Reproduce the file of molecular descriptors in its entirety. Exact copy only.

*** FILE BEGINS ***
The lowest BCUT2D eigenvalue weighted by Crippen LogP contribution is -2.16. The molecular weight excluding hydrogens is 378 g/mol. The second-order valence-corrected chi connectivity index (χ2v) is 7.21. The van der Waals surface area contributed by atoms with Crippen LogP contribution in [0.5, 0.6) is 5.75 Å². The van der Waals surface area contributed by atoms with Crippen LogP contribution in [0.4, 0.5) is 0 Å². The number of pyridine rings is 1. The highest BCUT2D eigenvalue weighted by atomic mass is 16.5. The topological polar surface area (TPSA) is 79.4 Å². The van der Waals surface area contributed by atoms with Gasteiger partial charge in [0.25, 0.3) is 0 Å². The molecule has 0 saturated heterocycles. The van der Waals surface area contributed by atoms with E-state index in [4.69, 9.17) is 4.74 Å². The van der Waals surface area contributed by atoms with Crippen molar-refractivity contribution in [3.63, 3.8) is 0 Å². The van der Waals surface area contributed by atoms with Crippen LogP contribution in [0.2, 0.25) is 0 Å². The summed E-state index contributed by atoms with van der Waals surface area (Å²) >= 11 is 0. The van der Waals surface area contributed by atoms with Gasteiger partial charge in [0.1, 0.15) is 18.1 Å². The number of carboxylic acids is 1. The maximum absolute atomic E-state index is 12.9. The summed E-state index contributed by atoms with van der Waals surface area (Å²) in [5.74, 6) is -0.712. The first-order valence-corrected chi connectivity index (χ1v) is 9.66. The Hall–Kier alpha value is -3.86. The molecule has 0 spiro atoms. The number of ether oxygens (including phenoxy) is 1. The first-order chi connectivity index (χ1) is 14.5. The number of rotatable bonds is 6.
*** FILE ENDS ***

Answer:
The lowest BCUT2D eigenvalue weighted by Crippen LogP contribution is -2.16. The molecular weight excluding hydrogens is 378 g/mol. The second-order valence-corrected chi connectivity index (χ2v) is 7.21. The van der Waals surface area contributed by atoms with Crippen LogP contribution in [0.5, 0.6) is 5.75 Å². The van der Waals surface area contributed by atoms with Crippen LogP contribution in [0.4, 0.5) is 0 Å². The number of pyridine rings is 1. The highest BCUT2D eigenvalue weighted by atomic mass is 16.5. The topological polar surface area (TPSA) is 79.4 Å². The van der Waals surface area contributed by atoms with Gasteiger partial charge in [0.25, 0.3) is 0 Å². The molecule has 0 saturated heterocycles. The van der Waals surface area contributed by atoms with E-state index in [4.69, 9.17) is 4.74 Å². The van der Waals surface area contributed by atoms with Crippen molar-refractivity contribution in [3.63, 3.8) is 0 Å². The van der Waals surface area contributed by atoms with Crippen LogP contribution in [0.2, 0.25) is 0 Å². The summed E-state index contributed by atoms with van der Waals surface area (Å²) >= 11 is 0. The van der Waals surface area contributed by atoms with Gasteiger partial charge in [0.1, 0.15) is 18.1 Å². The number of carboxylic acids is 1. The maximum absolute atomic E-state index is 12.9. The summed E-state index contributed by atoms with van der Waals surface area (Å²) in [5.74, 6) is -0.712. The first-order valence-corrected chi connectivity index (χ1v) is 9.66. The Hall–Kier alpha value is -3.86. The molecule has 0 spiro atoms. The number of ether oxygens (including phenoxy) is 1. The first-order chi connectivity index (χ1) is 14.5. The number of rotatable bonds is 6.